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(Jon sez:)

Your Writer: Jon Kilgannon In a world where mad science is king! The ultimate confrontation begins! The final chapter! In a world!

Have Don LaFontaine read that for extra credit.

Benjamin refers in this page to the Challenge and the Chase Scene, which were listed by Chief Nyerere on page 263. And that secretary robot with Haas was last seen on page 238.

When I sent the script for this page to Mark, he said that he didn't see a way to do it in one page. I suggested that he use the much-vaunted infinite canvas thing and make it a longer page. So here we are, with an extra-long page to fit in some extra-large plot.

Mind you, I suspect that until one of the revenue streams for webcomics stops being print collections, the infinite canvas idea will in general be a solution that is used very lightly. You can't print infinite canvas very well, as Scott McCloud admits. However, since I think the odds of there ever being a Miracle of Science collection are between slim and zero, I'm not too worried about it.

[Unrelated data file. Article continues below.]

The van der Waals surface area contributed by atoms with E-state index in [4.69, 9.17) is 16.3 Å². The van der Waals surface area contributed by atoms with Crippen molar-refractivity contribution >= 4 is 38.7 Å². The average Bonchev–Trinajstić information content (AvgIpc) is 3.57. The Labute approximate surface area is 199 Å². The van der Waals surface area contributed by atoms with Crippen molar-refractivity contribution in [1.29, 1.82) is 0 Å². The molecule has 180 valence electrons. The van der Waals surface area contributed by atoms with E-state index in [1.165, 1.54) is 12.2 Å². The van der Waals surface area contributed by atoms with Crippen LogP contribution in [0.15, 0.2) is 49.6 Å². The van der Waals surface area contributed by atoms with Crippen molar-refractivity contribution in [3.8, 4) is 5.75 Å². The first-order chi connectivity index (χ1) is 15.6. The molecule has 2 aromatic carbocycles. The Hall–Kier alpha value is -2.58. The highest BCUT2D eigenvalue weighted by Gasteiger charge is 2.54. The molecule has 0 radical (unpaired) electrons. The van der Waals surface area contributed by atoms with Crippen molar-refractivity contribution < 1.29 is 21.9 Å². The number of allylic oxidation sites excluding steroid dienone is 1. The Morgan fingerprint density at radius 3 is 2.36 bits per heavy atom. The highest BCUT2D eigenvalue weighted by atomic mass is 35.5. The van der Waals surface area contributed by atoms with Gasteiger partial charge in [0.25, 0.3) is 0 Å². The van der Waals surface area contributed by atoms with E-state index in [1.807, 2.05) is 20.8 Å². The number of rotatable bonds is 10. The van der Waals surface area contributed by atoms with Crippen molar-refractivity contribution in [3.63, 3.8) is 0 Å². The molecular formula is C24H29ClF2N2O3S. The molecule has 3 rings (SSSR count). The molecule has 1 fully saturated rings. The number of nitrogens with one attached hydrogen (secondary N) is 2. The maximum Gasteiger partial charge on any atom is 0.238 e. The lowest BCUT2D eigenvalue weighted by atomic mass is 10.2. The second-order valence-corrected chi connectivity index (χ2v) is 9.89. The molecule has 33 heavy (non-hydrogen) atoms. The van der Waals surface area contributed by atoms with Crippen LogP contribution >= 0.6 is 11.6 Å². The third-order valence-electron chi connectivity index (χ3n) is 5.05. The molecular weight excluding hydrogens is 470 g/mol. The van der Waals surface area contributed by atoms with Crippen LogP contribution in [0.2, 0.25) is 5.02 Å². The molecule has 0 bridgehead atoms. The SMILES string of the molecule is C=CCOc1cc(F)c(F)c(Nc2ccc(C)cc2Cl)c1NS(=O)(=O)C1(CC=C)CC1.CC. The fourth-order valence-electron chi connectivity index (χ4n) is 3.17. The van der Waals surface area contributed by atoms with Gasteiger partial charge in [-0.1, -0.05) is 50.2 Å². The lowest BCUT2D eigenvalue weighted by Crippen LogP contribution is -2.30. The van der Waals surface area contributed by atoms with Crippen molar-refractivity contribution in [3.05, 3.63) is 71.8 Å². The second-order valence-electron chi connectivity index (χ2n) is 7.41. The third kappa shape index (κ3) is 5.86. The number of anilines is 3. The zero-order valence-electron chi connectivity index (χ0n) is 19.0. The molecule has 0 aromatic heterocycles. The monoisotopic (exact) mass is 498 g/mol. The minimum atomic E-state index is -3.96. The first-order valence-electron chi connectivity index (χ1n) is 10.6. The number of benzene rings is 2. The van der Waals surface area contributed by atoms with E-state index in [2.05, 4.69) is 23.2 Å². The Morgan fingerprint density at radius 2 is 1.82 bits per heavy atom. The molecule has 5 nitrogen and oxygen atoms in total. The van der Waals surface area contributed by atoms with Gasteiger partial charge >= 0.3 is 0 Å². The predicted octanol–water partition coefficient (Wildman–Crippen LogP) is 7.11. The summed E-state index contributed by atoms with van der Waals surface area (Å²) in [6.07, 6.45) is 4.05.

If you're wondering why there probably won't be an MoS collection: It would be a 400-plus page book, or a series of books that added up to that number of pages. The book or books would cost an aggregate of at least $50, probably more. Who would buy it/them? Our mothers and no one else, that's who. (I can hear it now: "That's nice, dear. Did you know I still have the little book you made in kindergarten? It was eight pages long and was about dinosaurs.")

On to other news: I'll apparently be appearing at the science fiction convention Philcon as a guest the weekend of November 17 - 19. I don't know yet what panels I will be on, but I assume they'll put me on the webcomics panels and not the "explaining brane theory" panels.

They forgot to invite Mark. We're going to kick them and see if this can be rectified.

(Mark sez:)

Your Artist: Mark Sachs Another strike against the infinite canvas concept is that it is a lot of work.